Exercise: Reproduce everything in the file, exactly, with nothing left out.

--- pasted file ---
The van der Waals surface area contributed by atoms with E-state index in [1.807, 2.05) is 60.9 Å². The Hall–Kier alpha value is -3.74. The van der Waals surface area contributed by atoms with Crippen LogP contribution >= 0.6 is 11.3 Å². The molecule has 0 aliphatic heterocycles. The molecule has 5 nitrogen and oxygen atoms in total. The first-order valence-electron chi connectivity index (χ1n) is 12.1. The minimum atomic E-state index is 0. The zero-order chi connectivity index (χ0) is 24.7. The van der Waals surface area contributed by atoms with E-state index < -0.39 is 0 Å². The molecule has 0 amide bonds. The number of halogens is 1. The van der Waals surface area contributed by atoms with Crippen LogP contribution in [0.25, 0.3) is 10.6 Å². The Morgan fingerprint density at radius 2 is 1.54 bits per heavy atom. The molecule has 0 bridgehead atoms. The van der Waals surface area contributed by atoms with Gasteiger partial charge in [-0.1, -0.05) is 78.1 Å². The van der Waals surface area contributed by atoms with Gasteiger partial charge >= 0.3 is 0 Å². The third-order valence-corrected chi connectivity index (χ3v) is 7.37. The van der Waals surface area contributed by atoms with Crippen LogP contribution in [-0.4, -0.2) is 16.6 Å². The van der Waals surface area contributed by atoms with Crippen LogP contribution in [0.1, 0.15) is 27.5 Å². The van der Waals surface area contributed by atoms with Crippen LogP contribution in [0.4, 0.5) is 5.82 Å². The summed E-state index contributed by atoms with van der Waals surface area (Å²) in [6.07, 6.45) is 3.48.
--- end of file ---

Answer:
The van der Waals surface area contributed by atoms with E-state index in [1.807, 2.05) is 60.9 Å². The Hall–Kier alpha value is -3.74. The van der Waals surface area contributed by atoms with Crippen LogP contribution >= 0.6 is 11.3 Å². The molecule has 0 aliphatic heterocycles. The molecule has 5 nitrogen and oxygen atoms in total. The first-order valence-electron chi connectivity index (χ1n) is 12.1. The minimum atomic E-state index is 0. The zero-order chi connectivity index (χ0) is 24.7. The van der Waals surface area contributed by atoms with E-state index < -0.39 is 0 Å². The molecule has 0 amide bonds. The number of halogens is 1. The van der Waals surface area contributed by atoms with Crippen LogP contribution in [0.25, 0.3) is 10.6 Å². The Morgan fingerprint density at radius 2 is 1.54 bits per heavy atom. The molecule has 0 bridgehead atoms. The van der Waals surface area contributed by atoms with Gasteiger partial charge in [-0.1, -0.05) is 78.1 Å². The van der Waals surface area contributed by atoms with Gasteiger partial charge >= 0.3 is 0 Å². The third-order valence-corrected chi connectivity index (χ3v) is 7.37. The van der Waals surface area contributed by atoms with Crippen LogP contribution in [-0.4, -0.2) is 16.6 Å². The van der Waals surface area contributed by atoms with Crippen LogP contribution in [0.1, 0.15) is 27.5 Å². The van der Waals surface area contributed by atoms with Crippen LogP contribution in [0.4, 0.5) is 5.82 Å². The summed E-state index contributed by atoms with van der Waals surface area (Å²) in [6.07, 6.45) is 3.48.